CURE could occupy Pfizer building

Groton — Pfizer Inc.’s local site leader said Friday the company is talking with the bioscience network Connecticut United for Research Excellence about the possibility of CURE moving into one of the vacant buildings at the pharmaceutical giant’s sprawling campus off Eastern Point Road.

The revelation by Rod MacKenzie, a Pfizer senior vice president, came during a question-and-answer session at a breakfast meeting of the Chamber of Commerce of Eastern Connecticut. He declined to provide further details.

MacKenzie, speaking at the Groton Inn & Suites, also said Pfizer is working with the state to reuse another empty building on campus. He didn’t give specifics, but the state last year acknowledged it was working on a deal to lease Pfizer’s former data center to the Bureau of Enterprise Systems and Technology, which provides technology support for the executive branch.

“We’re hopeful we will have something to say shortly,” MacKenzie said.

Susan Froshauer, president and chief executive of CURE and a former Pfizer employee, said in a phone interview afterward that there are many moving parts in the ongoing negotiations over one of the Pfizer buildings, which was not identified by either party. Two sources identified the proposed site as Building 286, which has nearly 24,000 square feet of lab and office space that is easily segregated from the Pfizer campus and earlier was identified as among the best options for use as a business incubator.

“It’s not a done deal,” Froshauer said. “We’re talking about it. It needs a couple of weeks.”

Froshauer said she wouldn’t go into details about the scope of the plans or what the building would be used for until everything is finalized. She said details of the plan are complex and involve changes within her organization as well as negotiations with Pfizer and the state.

“It’s a new chapter in the mission of CURE,” she said.

CURE, based in New Haven, is an association devoted to promoting the bioscience industry in Connecticut. Under Froshauer’s guidance, it has increasingly been reaching out to offer networking opportunities throughout the state.

Pfizer has several empty buildings on its campus after a companywide downsizing cut the workforce in Groton by more than 1,000 over the past few years. Building 118, Pfizer’s former research headquarters, is in the midst of demolition.

MacKenzie, Pfizer’s Groton site leader, said the company tried to market the 750,000-square-foot building for an extended period without success. He said Connecticut is among Pfizer’s most cost-effective places to do business, and urged the local community to avoid putting the Groton site in the position of being less cost-effective, an apparent reference to efforts by city officials last year to delay the demolition of Building 118 by three months.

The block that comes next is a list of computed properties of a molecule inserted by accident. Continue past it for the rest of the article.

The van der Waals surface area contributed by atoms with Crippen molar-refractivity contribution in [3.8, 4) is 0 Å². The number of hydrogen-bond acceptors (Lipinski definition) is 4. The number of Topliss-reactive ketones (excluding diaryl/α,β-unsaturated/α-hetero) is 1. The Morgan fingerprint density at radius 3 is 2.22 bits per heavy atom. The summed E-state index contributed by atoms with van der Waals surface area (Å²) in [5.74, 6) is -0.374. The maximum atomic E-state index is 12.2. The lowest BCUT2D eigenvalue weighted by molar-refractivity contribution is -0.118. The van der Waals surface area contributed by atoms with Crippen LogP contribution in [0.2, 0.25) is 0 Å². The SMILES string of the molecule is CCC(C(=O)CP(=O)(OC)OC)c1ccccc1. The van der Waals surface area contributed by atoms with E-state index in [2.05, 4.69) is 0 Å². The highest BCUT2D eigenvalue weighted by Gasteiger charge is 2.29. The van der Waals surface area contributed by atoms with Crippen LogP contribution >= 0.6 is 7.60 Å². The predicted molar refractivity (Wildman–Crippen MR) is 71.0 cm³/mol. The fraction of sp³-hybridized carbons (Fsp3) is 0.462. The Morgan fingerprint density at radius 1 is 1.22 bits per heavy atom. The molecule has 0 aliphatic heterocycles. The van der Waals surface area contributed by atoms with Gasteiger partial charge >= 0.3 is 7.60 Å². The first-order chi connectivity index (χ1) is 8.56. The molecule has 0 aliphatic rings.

“We can’t afford to maintain empty buildings,” MacKenzie said.

MacKenzie added that he sees a bright future for the Groton site, despite downsizings over the past few years that have cut Pfizer employment in the region nearly in half. The company employs more than 3,000 in Groton, not including 3,500 contractors, he said.

The Groton campus has recruited 179 employees over the past year, he said, including many young scientists.

“We are not necessarily growing net, but we are recruiting,” he said. “I think the tide is beginning to turn.”

MacKenzie pointed out that Groton, still Pfizer’s largest research site worldwide, has been helping advance a range of new drugs, including a vaccine against MRSA, a new therapy for sick cell disease and a promising compound targeting the neurodegenerative Huntington’s disease.

“We touch every drug that comes out,” he said.

Catherine Smith, commissioner of the state Department of Economic and Community Development who spoke before MacKenzie, said expanding Connecticut’s bioscience capabilities is one of the cornerstones of Gov. Dannel P. Malloy’s jobs initiatives.

Smith pointed to initiatives intended to boost the state’s investment in science and technology education over the next few years as well as Malloy’s decision to entice Jackson Laboratory to put stakes down in Connecticut. She cited as well pharmaceutical businesses that have made the state their home, including Boehringer Ingelheim, Purdue Pharma and Pfizer, which opened its first laboratory here in 1959.

“I’m confident we can continue to build on the relationship with Pfizer to make them an even more important part of this community,” said Smith.


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